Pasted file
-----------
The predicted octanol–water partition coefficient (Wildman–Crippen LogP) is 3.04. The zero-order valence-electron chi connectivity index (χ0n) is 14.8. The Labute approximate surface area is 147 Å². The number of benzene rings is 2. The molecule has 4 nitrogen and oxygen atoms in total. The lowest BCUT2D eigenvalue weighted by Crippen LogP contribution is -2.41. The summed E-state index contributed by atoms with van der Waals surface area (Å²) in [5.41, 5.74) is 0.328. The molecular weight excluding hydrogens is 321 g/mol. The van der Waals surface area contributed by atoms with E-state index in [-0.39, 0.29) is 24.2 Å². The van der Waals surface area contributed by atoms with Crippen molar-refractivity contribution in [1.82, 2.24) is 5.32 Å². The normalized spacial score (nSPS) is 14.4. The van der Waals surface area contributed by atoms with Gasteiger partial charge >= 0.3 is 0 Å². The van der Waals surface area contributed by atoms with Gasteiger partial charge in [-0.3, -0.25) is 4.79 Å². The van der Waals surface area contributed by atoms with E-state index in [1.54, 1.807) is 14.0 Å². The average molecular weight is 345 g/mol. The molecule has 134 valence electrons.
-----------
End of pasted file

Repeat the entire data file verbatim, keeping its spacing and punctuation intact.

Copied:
The predicted octanol–water partition coefficient (Wildman–Crippen LogP) is 3.04. The zero-order valence-electron chi connectivity index (χ0n) is 14.8. The Labute approximate surface area is 147 Å². The number of benzene rings is 2. The molecule has 4 nitrogen and oxygen atoms in total. The lowest BCUT2D eigenvalue weighted by Crippen LogP contribution is -2.41. The summed E-state index contributed by atoms with van der Waals surface area (Å²) in [5.41, 5.74) is 0.328. The molecular weight excluding hydrogens is 321 g/mol. The van der Waals surface area contributed by atoms with E-state index in [-0.39, 0.29) is 24.2 Å². The van der Waals surface area contributed by atoms with Crippen molar-refractivity contribution in [1.82, 2.24) is 5.32 Å². The normalized spacial score (nSPS) is 14.4. The van der Waals surface area contributed by atoms with Gasteiger partial charge >= 0.3 is 0 Å². The van der Waals surface area contributed by atoms with Gasteiger partial charge in [-0.3, -0.25) is 4.79 Å². The van der Waals surface area contributed by atoms with E-state index in [1.54, 1.807) is 14.0 Å². The average molecular weight is 345 g/mol. The molecule has 134 valence electrons.